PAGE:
Tuticorin: Stress on solid waste management

Go for a plastic-free environment, says Sports Minister

Tuticorin: “Grow trees,” Minister for Environment, Sports and Youth Welfare, T.P.M. Maidheen Khan, said here on Friday while speaking at an awareness programme on solid waste management and segregation of plastic organised by Tamil Nadu Pollution Control Board in association with Tuticorin Corporation.

He said that a drive would be launched in all districts for a plastic-free environment.

Residents should refrain from dumping waste in public to lead a hygienic life, Minister for Social Welfare; P. Geetha Jeevan said.

R. Balakrishnan, Chairman, TNPCB, said Tuticorin was the third district, which had been chosen in the southern region of Tamil Nadu for the drive.

The combined efforts of TNPCB, India cement and Corporation would bear fruits.

Collector G. Prakash, Mayor of Corporation, R. Kasthuri Thangam, S. Nanda Kumar, India Cement, P. Kubendran, Commissioner (Corporation) spoke.

Assistance to the tune of Rs. 13, 43, 440 was extended to 101 beneficiaries and free house site pattas to 26 persons. Saplings were planted on the premises of a school.

Later, Mr. Khan flagged of a rally by students to create an awareness of evil impacts of plastic usage.

From THE HINDU

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Mumbai: Soon, BMC markets to go ‘plastic-free’

The Brihanmumbai Municipal Corporation (BMC) has decided to make its markets ‘plastic-free’ in a bid to encourage ban on plastic bags. The civic body wants buyers in its 92 markets across the city to turn to paper and cloth bags.

The BMC will employ women from local self help groups to manufacture paper and cloth bags that will be available for sale at the municipal markets. Additional Municipal Commissioner Manisha Mhaiskar said that they expect citizens to purchase these bags and slowly stop using plastic bags. Individual vendors in these markets will stop giving plastic bags thinner than 50 microns.

“When a person buys a cloth bag, he will have a tendency to reuse it and stop asking for plastic bags all together. We are looking at this campaign as a habit-inducing exercise,” said Mhaiskar. The campaign will kickstart on January 26 in two municipal markets, Mhaiskar added.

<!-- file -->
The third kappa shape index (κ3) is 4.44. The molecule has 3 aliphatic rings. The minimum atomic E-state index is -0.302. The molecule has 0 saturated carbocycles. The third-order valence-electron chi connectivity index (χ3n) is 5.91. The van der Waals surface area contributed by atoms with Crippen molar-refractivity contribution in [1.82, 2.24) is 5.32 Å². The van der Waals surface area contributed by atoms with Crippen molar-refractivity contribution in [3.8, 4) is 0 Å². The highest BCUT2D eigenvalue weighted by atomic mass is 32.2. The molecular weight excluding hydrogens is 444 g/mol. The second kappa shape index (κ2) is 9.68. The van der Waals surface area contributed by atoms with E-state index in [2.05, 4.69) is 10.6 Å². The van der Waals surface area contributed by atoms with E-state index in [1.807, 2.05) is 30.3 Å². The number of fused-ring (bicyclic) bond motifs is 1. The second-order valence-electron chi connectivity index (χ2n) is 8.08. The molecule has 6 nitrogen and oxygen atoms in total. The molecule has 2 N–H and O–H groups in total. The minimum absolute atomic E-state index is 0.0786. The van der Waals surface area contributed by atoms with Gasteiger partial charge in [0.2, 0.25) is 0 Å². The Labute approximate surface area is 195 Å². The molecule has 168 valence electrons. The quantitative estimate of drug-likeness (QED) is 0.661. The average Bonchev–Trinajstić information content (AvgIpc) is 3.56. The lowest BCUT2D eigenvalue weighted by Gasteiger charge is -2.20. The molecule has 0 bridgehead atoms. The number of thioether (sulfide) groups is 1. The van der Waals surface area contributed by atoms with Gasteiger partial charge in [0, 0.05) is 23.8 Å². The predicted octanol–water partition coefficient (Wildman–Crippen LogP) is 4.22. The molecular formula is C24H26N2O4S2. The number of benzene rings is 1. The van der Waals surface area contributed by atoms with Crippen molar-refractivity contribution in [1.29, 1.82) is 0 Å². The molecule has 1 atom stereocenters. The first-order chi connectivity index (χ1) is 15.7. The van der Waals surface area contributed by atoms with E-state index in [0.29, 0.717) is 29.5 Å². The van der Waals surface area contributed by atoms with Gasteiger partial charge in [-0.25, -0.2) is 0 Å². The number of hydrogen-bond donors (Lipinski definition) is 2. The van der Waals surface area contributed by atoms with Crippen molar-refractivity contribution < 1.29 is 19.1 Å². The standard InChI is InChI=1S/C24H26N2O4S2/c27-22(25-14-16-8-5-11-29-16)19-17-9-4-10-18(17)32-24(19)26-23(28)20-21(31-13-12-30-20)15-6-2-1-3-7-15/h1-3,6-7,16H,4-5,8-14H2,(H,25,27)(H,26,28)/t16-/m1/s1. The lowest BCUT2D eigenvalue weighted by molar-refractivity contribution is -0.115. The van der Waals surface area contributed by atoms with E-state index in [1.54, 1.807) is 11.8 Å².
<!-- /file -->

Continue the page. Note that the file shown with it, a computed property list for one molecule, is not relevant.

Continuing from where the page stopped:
From Indian Express

Nagapattinam: Pongal tourism fest

NAGAPATTINAM: On the occasion of the harvest festival, a Pongal Tourism fest would be organised at Poompuhar on January 13. The fest would be inaugurated at 3 p.m. at the Melayur. The tourism fest would usher in the theme of a plastic-free environment. Folk and cultural programmes, dance and rangoli competitions and silambattam would be organised.

from THE HINDU

Plastic Free: Kanpur Nagar Nigam initiates polythene free zone in the city

KANPUR: In a novel move to make city polythene free, Kanpur Nagar Nigam (KNN) has identified seven pious ghats of the city and declared them as `The Polyethene Free Zone’. These include Sarssaiya Ghat, Bhagwat Das Ghat, Siddhnath Ghat, Parmat Ghat, Rani Ghat, Bhairav Ghat and Ganga Barrage.

However, a fine of Rs 200 would be imposed in case of non-compliance of the new rule. The municipal commissioner Rajeev Sharma while talking to TOI said: “making these ghats polyethene free zone is first of its kind initiative taken by the department. These ghats are considered because of its religious importance.” The rule has been framed under the Section 437 of Nagar Nigam Act.

Mentioning about Parmat Ghat that has turned into a garbage bin by excess dumping of rotten flowers, polyethene bags, coconut shells and other `puja samgri’. To top that, a big `nullah’ flowing in river Ganga throws all the disposal waste of houses located near by. Similarly, at Sarssaiya Ghat cleanliness drive is conducted only during the time of festive season, while the remaining time, garbage remains littered at the Ghat.

Therefore, in an initiative to retain the beauty of the ghats, KNN has declared the areas as polythene free zone. In these places, the devotees’ would not be allowed to throw plastic bags directly into the holy river. Dustbins would be placed on the ghats. Further, no one would be allowed to bring `Hawan samgri’ in plastic bags and no tobacco packets would be sold at the ghats.

It is to be mentioned that despite the inspections are carried out against the erring manufacturers and recyclers of polyethene bags illegally by concerned agencies, the officials too have expressed their helplessness to discourage the use of plastic bags owing to public connivance.

According to the Central ruling notifications — polythene bags should be of a minimum thickness of 20 microns and strictly adhere to the ISO colour coding. Notably, in spite of the Central ruling, rampant recycling is taking place in the city. The markets were flooded with plastic and polythene bags of less thickness.

From TOI